I want some confirmations. Apart from the subsidies that used to be available in Norway, what would a Liberal government do tomorrow morning to help develop the shipbuilding industry and strengthen its infrastructure?

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11:50 a.m.


Derek Lee Liberal Scarborough—Rouge River, ON

Mr. Speaker, as much as the member had difficulty cramming 50 years of wisdom into the last minute of his speech, I will have difficulty cramming into 30 seconds what the Liberal Party might or might not do in relation to a shipbuilding strategy in Canada.

Suffice it to say that all parties possess and have this additional baggage of a need to deal with our Canadian shipbuilding industry. The issue here today is the adoption of this treaty. I appreciate the member wants to hear the Liberal Party's position. However, the current government policy may or may not come up, which I am sure it will, during the foreseeable upcoming election campaign.

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11:55 a.m.


Pat Martin NDP Winnipeg Centre, MB

Mr. Speaker, on behalf of the NDP, I am happy to join in the debate on Bill C-55.

What I understand from the speeches of my colleagues from Scarborough—Rouge River and Sherbrooke is that the NDP might be the only party standing in opposition to Bill C-55, the enabling legislation for the Canada-European free trade association agreement.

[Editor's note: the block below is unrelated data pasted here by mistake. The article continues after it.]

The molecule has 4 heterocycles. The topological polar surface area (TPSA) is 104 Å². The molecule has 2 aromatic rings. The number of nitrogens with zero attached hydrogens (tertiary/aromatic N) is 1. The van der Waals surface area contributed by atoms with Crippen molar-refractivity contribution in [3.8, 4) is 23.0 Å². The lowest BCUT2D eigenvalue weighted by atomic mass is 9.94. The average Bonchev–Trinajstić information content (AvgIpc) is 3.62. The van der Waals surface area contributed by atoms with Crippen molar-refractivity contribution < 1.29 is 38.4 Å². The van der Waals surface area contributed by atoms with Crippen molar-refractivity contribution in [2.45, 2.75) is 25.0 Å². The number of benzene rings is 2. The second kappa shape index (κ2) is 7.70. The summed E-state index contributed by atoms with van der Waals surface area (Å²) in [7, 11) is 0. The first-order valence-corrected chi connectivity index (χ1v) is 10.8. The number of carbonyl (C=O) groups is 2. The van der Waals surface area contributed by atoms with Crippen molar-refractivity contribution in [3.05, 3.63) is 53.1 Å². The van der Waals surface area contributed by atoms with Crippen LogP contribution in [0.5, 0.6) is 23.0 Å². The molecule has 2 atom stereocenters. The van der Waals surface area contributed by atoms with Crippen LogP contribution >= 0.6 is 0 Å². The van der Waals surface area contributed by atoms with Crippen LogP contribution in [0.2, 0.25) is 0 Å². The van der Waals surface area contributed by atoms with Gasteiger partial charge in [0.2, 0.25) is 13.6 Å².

We in the NDP have some compelling reasons to oppose this legislation, most of which have been cited by the other opposition critics, and yet they still seem fit to support the bill even though they have raised very legitimate concerns about its shortcomings and potential hazards in the context of the shipbuilding industry in Canada, or what is left of it, and in agriculture.

As my colleague from the Bloc pointed out, the supply management of our agricultural products is important to our Canadian agricultural-industrial strategy and we do not want to do anything that will jeopardize, undermine or diminish, in any way, our commitment to supply management.

I point out to my colleague that this particular bill was criticized heavily by Mr. Terry Pugh, the executive director of the National Farmers Union, because he noticed that the provisions of the agreement concerning agriculture defer to the World Trade Organization's principles and mechanisms if there is arbitration or a disagreement.

We know the World Trade Organization's view on supply management and we do not trust its dispute mechanism when it comes to maintaining the strength and integrity of the Canadian supply management, be it the Canadian Wheat Board or supply management in various sectors in the province of Quebec. I would have thought that alone would be reason enough for my colleagues in the Bloc to oppose the adoption of this enabling legislation.

Until the shipbuilding provision was carved out and until the provision of using the WTO's dispute mechanism was pulled out, the NDP was not prepared to support this bill, and we maintain that principle today. We are not alone in that. Even though there are a few people who agree, apparently, in the House of Commons today in standing up for the Canadian shipbuilding industry and supply management, there are important third party validators in civil society who have made their opinions known at the committee and who spoke very well in defence of the NDP's stated position that we cannot support this legislation as it stands currently.